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Page 5 SPACEPORT NEWS November 19, 2004 THE TEAM OF DEVELOPERS for the Radiation Shield project include, from left: Mike Nurge, NASA physicist; Dr. John Lane, ASRC applications scientist; Dr. Robert Youngquist, NASA physicist; Curtis Ihlefeld, NASA electrical engineer; and Philip Metzger, NASA physicist. Not pictured is Douglas Willard, NASA physicist.By Linda Herridge Staff WriterThe line is blurring between fact and fiction. In the latest incarnation of “Star Trek Enterprise,” a space vehicle is protected by a “polarized hull” to carry humans safely to other planets. Could new research at Kennedy Space Center result in the same remarkable technology? Researchers at the Applied Physics Lab recently completed the first phase of testing on a new form of radiation shielding for interplanetary spacecraft. According to Philip Metzger, NASA physicist in the Spaceport Engineering and Technology directorate, the new method uses an electrostatic field of a special configuration. In computer simulation testing, the new technology theory showed promising results in deflecting both positivelyand negatively-charged particles. About two years ago, NASA asked KSC to reassess existing information about radiation shielding to see if it would be a viable way to protect space vehicles from radiation particles on long-duration interplanetary missions. “This research into electrostatic shielding is one of the least complicated, but most controversial, of the active methods and, if successful, could resolve this important problem,” said Dr. Robert Youngquist, NASA lead and principal investigator.Researchers test new radiation shield technologyFindings may lead to developing radiation shields for future spacecraft“It is likely that interplanetary radiation will limit the time humans can spend in space and that passive or material shields will not be able to provide adequate protection,” he said. “Consequently, there is increasing interest in biological and active shielding approaches that will allow us to move safely between the planets.” The research involves studying how to deflect the particles rather than stop them. One theory for electron radiation shielding comprises two booms or outriggers extending from each end of a vehicle, with inflatable spheres that would be charged at approximately 600 million volts. The software used during the simulation test was designed and written by John Lane of Arctic Slope Regional Corp. Other NASA Centers are working on further segments of the project. These include Langley Research Center for material development; Marshall Space Flight Center for project management; and Johnson Space Center for spacecraft architecture analysis. KSC was awarded $1.2 million by NASA’s Moon/Mars program to continue the project and begin work on a proposed design. “We’re interested in energy of particles in far Earth space,” said Metzger. “The real testing needs to be done in space.” The second phase of the project will also investigate a process called beamed propulsion. In the future, a prototype vehicle will be used with the radiation shield in place. Highenergy particles will be beamed at the vehicle to push it through space.WILLCOXON . .(Continued from Page 3)to her husband, Jim, for 22 years and is the mother of Erica, 15, and Grant, 10. While working for the Department of Defense in the 1980s, she developed a love for aeronautics and decided she’d become part of the space family. “I love what we do. I can’t imagine working anywhere else,” Willcoxon said. “It’s rewarding because the public really appreciates what we do.” This was especially evident during the return to flight following the Challenger disaster. A new employee at that time, Willcoxon was emotionally overwhelmed by the traffic. “I was touched to see that the Space Program means so much to so many people.”Enterprise on display in Washington, D.C. Enterprise, the first Space Shuttle Orbiter, is the centerpiece of the new McDonnell Space Hangar at the National Air and Space Museums Steven F. UdvarHazy Center.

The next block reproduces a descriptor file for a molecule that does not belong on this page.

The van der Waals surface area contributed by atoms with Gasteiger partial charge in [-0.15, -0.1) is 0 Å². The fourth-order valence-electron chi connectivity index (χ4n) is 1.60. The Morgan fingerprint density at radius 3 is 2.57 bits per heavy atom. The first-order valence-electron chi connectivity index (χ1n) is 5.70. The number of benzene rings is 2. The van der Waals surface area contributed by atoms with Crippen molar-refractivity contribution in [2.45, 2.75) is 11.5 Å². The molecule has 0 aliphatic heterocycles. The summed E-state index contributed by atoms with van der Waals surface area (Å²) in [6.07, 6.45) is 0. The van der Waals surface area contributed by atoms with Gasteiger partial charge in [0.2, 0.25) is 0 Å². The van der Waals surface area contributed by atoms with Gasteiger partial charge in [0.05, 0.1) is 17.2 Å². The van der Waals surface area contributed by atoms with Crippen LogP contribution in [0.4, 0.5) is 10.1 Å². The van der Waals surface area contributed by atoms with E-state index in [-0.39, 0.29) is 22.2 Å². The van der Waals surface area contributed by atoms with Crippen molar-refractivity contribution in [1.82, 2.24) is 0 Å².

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Page 6 SPACEPORT NEWS November 19, 2004 WYNN . .(Continued from Page 1)every KSC Center director. She began in resources and budgeting and then moved on to contract management on the Base Operastions Contract and served on the Liquid Hydrogen Source Board in 1983. She moved to lead a co-located office in procurement in the administration office before returning to contract management. Wynn started working in 1997 in the Business Innovation group, where she helped to get KSC the coveted ISO Certification. In 2000, she served on the business system cross-cutting team supporting the KSC reorganization. She recently served the cross-cutting team again and supported the Organizational Implementation Team for the new Safety and Mission Assurance directorate. Wynn enjoys serving KSC interests in other ways. She served on KSCs Exchange Council in various capacities, including morale and employee activities, for 22 years. In her spare time, she also enjoys supporting the External Relations directorate by helping to schedule volunteers for the Protocol Office and has served as a tour guide to special guests during Space Shuttle launches since 1981. Im looking forward to when we get back to flight, Wynn said. Among the many memories she has at KSC, Wynn especially remembers the first Space Shuttle launch and serving as a tour guide to such guests as scientist Jacques Cousteau and actors John Travolta, June Lockhart and Gary Sinise. She likes to travel, read and do craftwork. Her favorite craft is sculpting old world Father Christmas faces. Technicians have completed more than half of Discovery's powered-up system testing for its Return to Flight mission, designated STS-114, to the International Space Station (ISS). System testing is continuing with the new Multi-functional Electronic Display System, or glass cockpit, closed-circuit television system heater checks and orbiter docking system voltage tests. The end effector, or grappling end, of the Space Shuttle robotic arm saw an unexpected temperature increase during previous testing and has been removed and replaced. The retest was successful. Main Propulsion System flow liner slot polishing is complete on all three engines. The polishing was performed to decrease the likelihood of microscopic cracks initiating in the flow liner. Last months first full-scale Space Shuttle flight rehearsal focused on Discoverys rendezvous and docking with the ISS. That simulation included practicing the flip the Shuttle will perform as it approaches to allow Station crewmembers to photograph its heat-shielding tiles to check their condition. The second flight rehearsal focused on inspections of the Shuttles thermal protection tiles and wing leading edges using Discoverys robotic arm and a 50-foot extension with a camera and laser imaging system.Space Shuttle AtlantisFinal power-down work continues in the Orbiter Processing Facility prior to the scheduled power up of Atlantis. During the extensive powerdown period, technicians performed Return to Flight modifications including wiring installation for the External Tank separation camera, wing leading edge sensors and relay units, and the Orbiter Boom Sensor System. Fuel cell installations are also under way, including fuel cells No. 1, 2 and 3. Fuel cells use oxygen and hydrogen to provide electrical power during a mission.Upgrades to Sp ace Shuttle fleet continueSpace Shuttle EndeavourSpace Shuttle Endeavour is in its Orbiter Major Modification period, which began in December 2003. Electrical modifications continue in the crew module. Three-String Global Positioning System wire routing in the avionics bay and flight deck continues. The left outboard elevon actuator is installed. Left-hand wing leading edge eddy current tests continue. Eddy current is a form of non-destructive evaluation that would reveal any microscopic flaws or cracks on the wing surface.IN THE Orbiter Processing Facility (above), the Remote Manipulator System is moved toward Discovery's payload bay for installation. The RMS is used to deploy and retrieve payloads and to aid the flight crew members in viewing surfaces of the orbiter or payloads. Technicians at the Space Station Processing Facility (below) perform a fit check of the Thermal Protection System Sample Box on the Lightweight Multi-Purpose Experiment Support Structure Carrier.